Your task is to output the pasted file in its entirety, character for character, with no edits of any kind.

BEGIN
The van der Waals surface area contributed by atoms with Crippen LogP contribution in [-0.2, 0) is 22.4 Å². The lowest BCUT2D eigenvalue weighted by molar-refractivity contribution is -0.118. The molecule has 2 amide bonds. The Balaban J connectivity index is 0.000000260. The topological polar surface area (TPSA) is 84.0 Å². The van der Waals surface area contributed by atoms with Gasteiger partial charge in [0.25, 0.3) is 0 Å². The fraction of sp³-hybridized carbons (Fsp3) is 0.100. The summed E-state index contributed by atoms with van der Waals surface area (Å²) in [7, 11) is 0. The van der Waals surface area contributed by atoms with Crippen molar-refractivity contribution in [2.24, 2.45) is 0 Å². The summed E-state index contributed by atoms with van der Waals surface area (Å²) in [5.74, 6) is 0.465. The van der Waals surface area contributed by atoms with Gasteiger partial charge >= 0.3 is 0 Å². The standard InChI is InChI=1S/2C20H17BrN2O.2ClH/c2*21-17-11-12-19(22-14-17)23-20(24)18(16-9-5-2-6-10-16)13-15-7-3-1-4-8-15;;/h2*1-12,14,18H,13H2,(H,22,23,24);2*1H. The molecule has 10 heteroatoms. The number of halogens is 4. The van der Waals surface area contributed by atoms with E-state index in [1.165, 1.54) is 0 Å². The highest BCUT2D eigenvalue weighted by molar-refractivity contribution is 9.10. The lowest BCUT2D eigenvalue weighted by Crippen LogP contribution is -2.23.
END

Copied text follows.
The van der Waals surface area contributed by atoms with Crippen LogP contribution in [-0.2, 0) is 22.4 Å². The lowest BCUT2D eigenvalue weighted by molar-refractivity contribution is -0.118. The molecule has 2 amide bonds. The Balaban J connectivity index is 0.000000260. The topological polar surface area (TPSA) is 84.0 Å². The van der Waals surface area contributed by atoms with Gasteiger partial charge in [0.25, 0.3) is 0 Å². The fraction of sp³-hybridized carbons (Fsp3) is 0.100. The summed E-state index contributed by atoms with van der Waals surface area (Å²) in [7, 11) is 0. The van der Waals surface area contributed by atoms with Crippen molar-refractivity contribution in [2.24, 2.45) is 0 Å². The summed E-state index contributed by atoms with van der Waals surface area (Å²) in [5.74, 6) is 0.465. The van der Waals surface area contributed by atoms with Gasteiger partial charge >= 0.3 is 0 Å². The standard InChI is InChI=1S/2C20H17BrN2O.2ClH/c2*21-17-11-12-19(22-14-17)23-20(24)18(16-9-5-2-6-10-16)13-15-7-3-1-4-8-15;;/h2*1-12,14,18H,13H2,(H,22,23,24);2*1H. The molecule has 10 heteroatoms. The number of halogens is 4. The van der Waals surface area contributed by atoms with E-state index in [1.165, 1.54) is 0 Å². The highest BCUT2D eigenvalue weighted by molar-refractivity contribution is 9.10. The lowest BCUT2D eigenvalue weighted by Crippen LogP contribution is -2.23.